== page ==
By Unknown Lamer from Slashdot's maybe-nickleback-will-run-out-of-money department
silentbrad writes, with bits and pieces from the Globe and Mail: "A number of Canadian media companies have joined forces to try to shut down a free music website recently launched by the Canadian Broadcasting Corp., claiming it threatens to ruin the music business for all of them. The group, which includes Quebecor Inc., Stingray Digital, Cogeco Cable Inc., the Jim Pattison Group and Golden West Radio, believes that CBCmusic.ca will siphon away listeners from their own services, including private radio stations and competing websites that sell streaming music for a fee. The coalition is expected to expand soon to include Rogers Communications Inc. and Corus Entertainment Inc., two of the largest owners of radio stations in Canada. It intends to file a formal complaint with the CRTC, arguing that the broadcaster has no right under its mandate to compete with the private broadcasters in the online music space. ... 'The only music that you can hear for free is when the birds sing,' said Stingray CEO Eric Boyko, whose company runs the Galaxie music app that charges users $4.99 a month for unlimited listening. 'There is a cost to everything, yet CBC does not seem to think that is true.' ... The companies argue they must charge customers to offset royalty costs which are triggered every time a song is played, while the CBC gets around the pay-per-click problem because it is considered a non-profit corporation. ... Media executives aren't the only ones who have expressed concern. When the CBC service was launched in February, the Society of Composers, Authors and Music Publishers said that when it set a flat fees for the more than 100,000 music publishers it represents, it never envisioned a constant stream of free music flooding the Internet."Read Replies (0)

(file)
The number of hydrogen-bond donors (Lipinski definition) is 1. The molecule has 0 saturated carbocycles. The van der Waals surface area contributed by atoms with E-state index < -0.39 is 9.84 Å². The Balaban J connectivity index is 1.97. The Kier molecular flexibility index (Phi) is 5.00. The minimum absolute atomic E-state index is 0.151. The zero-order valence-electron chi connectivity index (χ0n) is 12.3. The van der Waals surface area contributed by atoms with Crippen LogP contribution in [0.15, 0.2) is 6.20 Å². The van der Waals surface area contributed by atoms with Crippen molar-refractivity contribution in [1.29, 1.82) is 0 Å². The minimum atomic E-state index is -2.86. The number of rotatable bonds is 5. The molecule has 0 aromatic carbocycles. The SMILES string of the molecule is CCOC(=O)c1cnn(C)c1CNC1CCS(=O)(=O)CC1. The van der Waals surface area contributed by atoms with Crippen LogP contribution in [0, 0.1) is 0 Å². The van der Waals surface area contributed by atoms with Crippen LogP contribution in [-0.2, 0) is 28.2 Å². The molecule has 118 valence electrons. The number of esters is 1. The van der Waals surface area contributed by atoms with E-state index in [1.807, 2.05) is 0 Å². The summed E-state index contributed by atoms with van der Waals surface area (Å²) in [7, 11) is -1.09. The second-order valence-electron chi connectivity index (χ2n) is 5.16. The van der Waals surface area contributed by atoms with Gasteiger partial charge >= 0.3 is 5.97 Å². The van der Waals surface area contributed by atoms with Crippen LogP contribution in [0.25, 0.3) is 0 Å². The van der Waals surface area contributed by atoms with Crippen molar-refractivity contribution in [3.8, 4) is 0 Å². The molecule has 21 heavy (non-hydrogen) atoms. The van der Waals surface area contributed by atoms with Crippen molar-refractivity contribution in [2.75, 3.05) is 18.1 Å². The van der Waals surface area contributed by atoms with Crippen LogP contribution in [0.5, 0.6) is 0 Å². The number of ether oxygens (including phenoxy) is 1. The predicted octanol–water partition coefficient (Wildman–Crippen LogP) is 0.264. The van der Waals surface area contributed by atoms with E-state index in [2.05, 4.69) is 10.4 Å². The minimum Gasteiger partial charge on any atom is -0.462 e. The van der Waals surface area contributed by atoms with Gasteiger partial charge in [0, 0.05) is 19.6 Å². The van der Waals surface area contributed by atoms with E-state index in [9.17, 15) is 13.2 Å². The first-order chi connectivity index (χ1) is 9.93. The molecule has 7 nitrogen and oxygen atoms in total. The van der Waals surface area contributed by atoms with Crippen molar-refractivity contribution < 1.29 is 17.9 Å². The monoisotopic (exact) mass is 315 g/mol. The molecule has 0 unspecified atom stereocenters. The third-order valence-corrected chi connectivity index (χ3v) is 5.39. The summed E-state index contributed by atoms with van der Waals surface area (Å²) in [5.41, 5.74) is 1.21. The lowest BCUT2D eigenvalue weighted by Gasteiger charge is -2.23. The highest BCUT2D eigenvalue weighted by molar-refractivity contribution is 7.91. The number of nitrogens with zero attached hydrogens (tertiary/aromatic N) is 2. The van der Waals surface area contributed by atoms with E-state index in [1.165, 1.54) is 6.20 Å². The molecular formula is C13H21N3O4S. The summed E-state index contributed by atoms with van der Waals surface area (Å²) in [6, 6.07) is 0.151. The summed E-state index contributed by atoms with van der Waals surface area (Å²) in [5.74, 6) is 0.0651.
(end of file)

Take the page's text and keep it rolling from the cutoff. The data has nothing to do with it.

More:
By Soulskill from Slashdot's not-that-he-has-anything-to-gain-for-doing-so department
braindrainbahrain writes "Reed Hastings, CEO of Netflix, has a Facebook page in which he posts a short gripe about Comcast. It seems watching video through the Xfinity app on an Xbox does not counting towards your cap on your Comcast data plan. All other services, Netflix included, do. To quote Hastings: 'For example, if I watch last night's SNL episode on my Xbox through the Hulu app, it eats up about one gigabyte of my cap, but if I watch that same episode through the Xfinity Xbox app, it doesn't use up my cap at all. The same device, the same IP address, the same wifi, the same internet connection, but totally different cap treatment. In what way is this neutral?'"
The difference, of course, is that you need a Comcast cable TV subscription in order to have the Xfinity app not count toward your monthly data usage allowance. Then again, you can't exactly sign up for a similar plan through Netflix or Hulu.Read Replies (0)